October 22, 2005

It's hard, having my state represented by a moron...

David Gelernter writes some good words:

...We often hear from Democrats that President Bush's policy in Iraq makes no sense. But how can it make sense to the Barbara Boxers of Congress if they can't understand the explanation?

Rice was defending the administration's conduct of the war when Boxer objected. The administration, Boxer noted (correctly), has changed focus on Iraq. We went to war mainly on account of weapons of mass destruction and international terrorism, she said. But WMD turned out to be a hoax on the whole world, and nowadays we are told that our Iraq mission is gigantic. We plan for a freed Iraq to inspire and stabilize the entire Middle East and to promote democracy everywhere. What kind of bait-and-switch is the administration playing with the American people?

Rice answered that this is the way the world works. For example, we did not go into World War II to build a democratic Germany…. Here Boxer interrupted. World War II, she told Rice curtly, has nothing to do with Iraq. Boxer had lost relatives in the Holocaust. No one had to tell her about World War II.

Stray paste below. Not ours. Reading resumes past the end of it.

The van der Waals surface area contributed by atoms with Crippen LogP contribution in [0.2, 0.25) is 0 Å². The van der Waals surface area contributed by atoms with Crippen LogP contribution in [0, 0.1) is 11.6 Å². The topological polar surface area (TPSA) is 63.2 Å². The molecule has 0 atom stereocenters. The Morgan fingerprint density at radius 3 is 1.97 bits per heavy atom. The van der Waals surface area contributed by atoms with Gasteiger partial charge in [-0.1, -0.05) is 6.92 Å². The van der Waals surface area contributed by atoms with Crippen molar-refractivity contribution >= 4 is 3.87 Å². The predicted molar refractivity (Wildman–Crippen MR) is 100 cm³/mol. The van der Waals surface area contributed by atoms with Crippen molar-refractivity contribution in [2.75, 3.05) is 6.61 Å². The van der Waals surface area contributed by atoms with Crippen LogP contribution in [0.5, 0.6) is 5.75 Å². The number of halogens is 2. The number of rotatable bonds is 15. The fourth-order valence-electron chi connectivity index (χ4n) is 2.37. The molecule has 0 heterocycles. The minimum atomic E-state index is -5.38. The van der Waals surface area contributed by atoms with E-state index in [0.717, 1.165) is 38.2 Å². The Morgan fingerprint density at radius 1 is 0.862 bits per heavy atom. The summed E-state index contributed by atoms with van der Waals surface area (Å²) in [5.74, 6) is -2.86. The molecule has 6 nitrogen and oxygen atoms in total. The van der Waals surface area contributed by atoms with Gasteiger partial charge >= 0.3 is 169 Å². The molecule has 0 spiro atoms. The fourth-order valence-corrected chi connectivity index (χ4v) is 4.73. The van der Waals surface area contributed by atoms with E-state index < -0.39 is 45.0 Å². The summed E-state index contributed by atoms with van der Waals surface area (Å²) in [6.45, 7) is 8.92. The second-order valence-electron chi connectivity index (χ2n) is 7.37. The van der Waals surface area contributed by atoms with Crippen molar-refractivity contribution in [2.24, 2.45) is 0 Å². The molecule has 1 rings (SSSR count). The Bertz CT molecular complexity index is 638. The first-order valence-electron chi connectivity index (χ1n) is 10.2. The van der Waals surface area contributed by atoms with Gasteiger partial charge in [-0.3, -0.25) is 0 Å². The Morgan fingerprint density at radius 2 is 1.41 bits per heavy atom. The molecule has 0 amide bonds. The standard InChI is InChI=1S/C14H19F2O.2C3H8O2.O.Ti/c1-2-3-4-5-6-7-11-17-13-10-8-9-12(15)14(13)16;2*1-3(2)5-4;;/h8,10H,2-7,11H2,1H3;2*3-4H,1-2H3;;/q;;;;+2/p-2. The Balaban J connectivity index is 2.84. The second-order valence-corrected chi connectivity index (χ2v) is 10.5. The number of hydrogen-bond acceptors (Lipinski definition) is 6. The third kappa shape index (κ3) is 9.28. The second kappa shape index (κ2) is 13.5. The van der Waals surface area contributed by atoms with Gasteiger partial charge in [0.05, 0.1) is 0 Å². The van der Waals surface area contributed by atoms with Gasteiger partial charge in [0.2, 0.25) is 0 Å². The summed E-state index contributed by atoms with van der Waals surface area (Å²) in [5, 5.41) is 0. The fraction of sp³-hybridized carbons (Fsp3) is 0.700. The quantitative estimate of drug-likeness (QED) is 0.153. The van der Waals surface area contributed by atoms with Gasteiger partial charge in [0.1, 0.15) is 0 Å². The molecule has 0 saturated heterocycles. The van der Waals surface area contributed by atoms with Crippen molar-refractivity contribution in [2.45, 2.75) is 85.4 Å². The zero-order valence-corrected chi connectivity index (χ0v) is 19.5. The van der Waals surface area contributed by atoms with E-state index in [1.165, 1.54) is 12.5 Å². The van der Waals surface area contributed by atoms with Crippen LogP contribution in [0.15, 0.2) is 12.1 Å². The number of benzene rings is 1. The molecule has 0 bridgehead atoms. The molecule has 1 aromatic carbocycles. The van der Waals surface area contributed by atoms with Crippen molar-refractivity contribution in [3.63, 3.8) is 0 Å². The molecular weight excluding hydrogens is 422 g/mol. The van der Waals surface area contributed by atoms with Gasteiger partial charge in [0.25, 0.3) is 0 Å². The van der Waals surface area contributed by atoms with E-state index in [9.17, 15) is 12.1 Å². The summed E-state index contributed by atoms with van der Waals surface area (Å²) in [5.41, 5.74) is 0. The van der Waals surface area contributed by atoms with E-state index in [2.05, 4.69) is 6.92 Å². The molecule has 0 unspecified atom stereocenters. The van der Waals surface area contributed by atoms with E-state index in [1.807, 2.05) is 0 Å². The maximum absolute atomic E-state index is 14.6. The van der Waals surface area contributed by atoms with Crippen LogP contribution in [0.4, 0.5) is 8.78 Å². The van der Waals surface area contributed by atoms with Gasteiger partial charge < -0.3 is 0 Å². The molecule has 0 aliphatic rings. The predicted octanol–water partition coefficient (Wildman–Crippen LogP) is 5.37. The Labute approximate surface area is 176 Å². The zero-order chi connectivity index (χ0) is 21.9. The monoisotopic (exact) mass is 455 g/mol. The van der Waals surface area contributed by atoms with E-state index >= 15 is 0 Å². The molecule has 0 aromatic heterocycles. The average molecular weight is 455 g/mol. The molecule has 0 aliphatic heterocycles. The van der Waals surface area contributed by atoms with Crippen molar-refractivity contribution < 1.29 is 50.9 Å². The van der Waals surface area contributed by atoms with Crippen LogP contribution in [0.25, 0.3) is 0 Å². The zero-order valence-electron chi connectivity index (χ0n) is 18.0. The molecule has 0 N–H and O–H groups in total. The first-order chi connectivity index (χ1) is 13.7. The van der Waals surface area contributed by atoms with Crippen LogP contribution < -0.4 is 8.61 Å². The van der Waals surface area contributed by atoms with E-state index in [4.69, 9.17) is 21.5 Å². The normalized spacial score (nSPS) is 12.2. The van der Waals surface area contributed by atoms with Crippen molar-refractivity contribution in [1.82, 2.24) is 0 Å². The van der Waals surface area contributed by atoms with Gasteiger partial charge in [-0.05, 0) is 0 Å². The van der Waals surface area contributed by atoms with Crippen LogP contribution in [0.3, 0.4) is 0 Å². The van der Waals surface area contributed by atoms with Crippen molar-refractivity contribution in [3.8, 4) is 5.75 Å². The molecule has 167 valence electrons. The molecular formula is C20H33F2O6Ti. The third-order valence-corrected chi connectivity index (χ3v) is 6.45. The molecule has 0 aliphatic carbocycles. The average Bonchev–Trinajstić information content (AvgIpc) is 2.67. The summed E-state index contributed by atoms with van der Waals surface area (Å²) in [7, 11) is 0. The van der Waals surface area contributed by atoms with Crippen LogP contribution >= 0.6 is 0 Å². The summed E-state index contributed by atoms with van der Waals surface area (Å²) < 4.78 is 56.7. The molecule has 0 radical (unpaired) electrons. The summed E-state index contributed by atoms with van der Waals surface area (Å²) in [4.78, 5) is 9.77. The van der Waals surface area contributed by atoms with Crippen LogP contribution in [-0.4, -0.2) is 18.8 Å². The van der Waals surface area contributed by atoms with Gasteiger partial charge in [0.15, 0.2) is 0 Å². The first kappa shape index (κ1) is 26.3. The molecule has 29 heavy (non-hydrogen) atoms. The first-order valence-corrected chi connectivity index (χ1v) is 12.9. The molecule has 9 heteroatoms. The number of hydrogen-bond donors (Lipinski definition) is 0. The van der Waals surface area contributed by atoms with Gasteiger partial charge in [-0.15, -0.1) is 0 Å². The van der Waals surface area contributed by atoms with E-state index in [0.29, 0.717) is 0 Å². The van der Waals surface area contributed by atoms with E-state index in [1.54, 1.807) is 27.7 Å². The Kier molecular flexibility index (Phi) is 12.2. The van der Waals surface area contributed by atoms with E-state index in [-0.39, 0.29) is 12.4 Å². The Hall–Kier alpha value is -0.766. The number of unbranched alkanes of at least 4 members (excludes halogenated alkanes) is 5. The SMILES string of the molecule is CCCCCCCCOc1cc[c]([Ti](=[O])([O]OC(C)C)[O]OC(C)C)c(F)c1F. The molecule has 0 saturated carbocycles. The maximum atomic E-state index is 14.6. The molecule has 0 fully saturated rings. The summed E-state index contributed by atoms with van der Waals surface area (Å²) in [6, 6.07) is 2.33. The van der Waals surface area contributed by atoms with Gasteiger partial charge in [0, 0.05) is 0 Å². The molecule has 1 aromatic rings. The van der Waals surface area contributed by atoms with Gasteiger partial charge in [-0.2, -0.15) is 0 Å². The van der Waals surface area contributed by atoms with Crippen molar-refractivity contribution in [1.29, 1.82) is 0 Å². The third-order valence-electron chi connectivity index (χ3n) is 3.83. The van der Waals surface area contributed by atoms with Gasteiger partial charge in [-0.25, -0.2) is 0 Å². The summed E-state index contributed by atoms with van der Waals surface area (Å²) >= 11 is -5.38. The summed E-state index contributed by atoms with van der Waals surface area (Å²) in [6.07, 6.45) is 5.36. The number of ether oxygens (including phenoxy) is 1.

But Rice's analogy was exactly right. And by the way, using the Holocaust as a bat to beat political enemies over the head is demeaning to Jews and to human dignity. Having lost relatives in the Holocaust does not, in any case, confer expertise in U.S. history.

Democracies rarely declare war to improve the world, as Rice could have explained had she had the chance. They fight to protect themselves, sometimes to fulfill treaty obligations. But once a war is underway, free peoples tend to think things over deeply. Casualties concentrate the mind. We refuse to let our soldiers die for too little. America at war has lifted its sights again and again from danger, self-interest and self-defense to a larger, nobler goal. Same story, war after war. Iraq fits perfectly....

That's a good point about the Holocaust. Especially, it should not even be mentioned by cold-hearted people who think that projects to liberate people from genocide and concentration camps should be put on the back-burner indefinitely.

Actually, I myself feel pretty confident that among the goals of the war was always to start the transformation of the Middle East, at least to some. To neocons, and to people like me, who all along have responded to those who snivel that we might "destabilize the region" by answering "YES! That's the plan!" WMD's in the hands of killers were always a valid reason for war (and still are, and even a bluff should be met with instant forceful attack) but they were also an excuse to bring around the cold-hearted fearful creatures who couldn't even dream of making the world a better place.

But the "larger, nobler goal" has come to the fore, as it has so often in our history. And only those with shriveled souls can't feel its appeal...

Posted by John Weidner at October 22, 2005 11:36 AM
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